Only a quarter of employees are aware that minimum retirement age is set to rise from 50 to 55 in April 2010,according to research conducted by Aon Consulting.
The survey of 4,046 employees across the UK also showed that less than a third (31%) of workers aged between 45 and 54 said they were aware of the increase to the minimum retirement age. This is despite the fact that a significant amount of these workers could effectively be forced to work up to five years longer than they had planned.
Similarly, less than half (46%) knew that the state pension age for women is rising to 65 in 2010, possibly forcing millions of women into working for up to five extra years, particularly if they have planned to use the state pension as the bulk of their retirement income.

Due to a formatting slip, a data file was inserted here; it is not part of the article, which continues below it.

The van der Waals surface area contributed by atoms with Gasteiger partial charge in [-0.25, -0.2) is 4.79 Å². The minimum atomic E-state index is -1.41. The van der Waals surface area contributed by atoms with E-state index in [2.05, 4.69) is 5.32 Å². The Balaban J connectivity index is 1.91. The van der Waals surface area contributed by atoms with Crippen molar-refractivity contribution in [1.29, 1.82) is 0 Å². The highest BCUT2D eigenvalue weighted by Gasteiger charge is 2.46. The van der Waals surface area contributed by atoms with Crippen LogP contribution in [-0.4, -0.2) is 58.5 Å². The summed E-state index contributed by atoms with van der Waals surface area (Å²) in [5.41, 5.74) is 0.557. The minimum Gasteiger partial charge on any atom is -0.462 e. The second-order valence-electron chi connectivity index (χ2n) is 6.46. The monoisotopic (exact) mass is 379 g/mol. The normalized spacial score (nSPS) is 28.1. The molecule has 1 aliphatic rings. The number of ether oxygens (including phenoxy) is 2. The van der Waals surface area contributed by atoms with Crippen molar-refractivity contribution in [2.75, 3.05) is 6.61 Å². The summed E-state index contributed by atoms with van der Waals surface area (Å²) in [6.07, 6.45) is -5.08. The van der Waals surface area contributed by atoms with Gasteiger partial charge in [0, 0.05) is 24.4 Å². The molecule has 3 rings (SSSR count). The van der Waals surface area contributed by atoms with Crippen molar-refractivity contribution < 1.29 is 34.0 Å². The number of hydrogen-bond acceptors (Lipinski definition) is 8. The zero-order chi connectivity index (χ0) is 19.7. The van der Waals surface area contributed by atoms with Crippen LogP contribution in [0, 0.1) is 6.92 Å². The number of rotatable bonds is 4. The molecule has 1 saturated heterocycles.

Helen Dowsey, principal at Aon Consulting, said: “These findings have clear implications for Britain’s workforce and their employers. It is disappointing, but not entirely surprising, that so few people are aware of changes to the minimum retirement age and the state pension age.
“Employers must not only help their workforce understand the implications of retiring but also review and prepare for alterations to their own budgets. With an older workforce, benefits costs are going to rise and employers must be prepared.”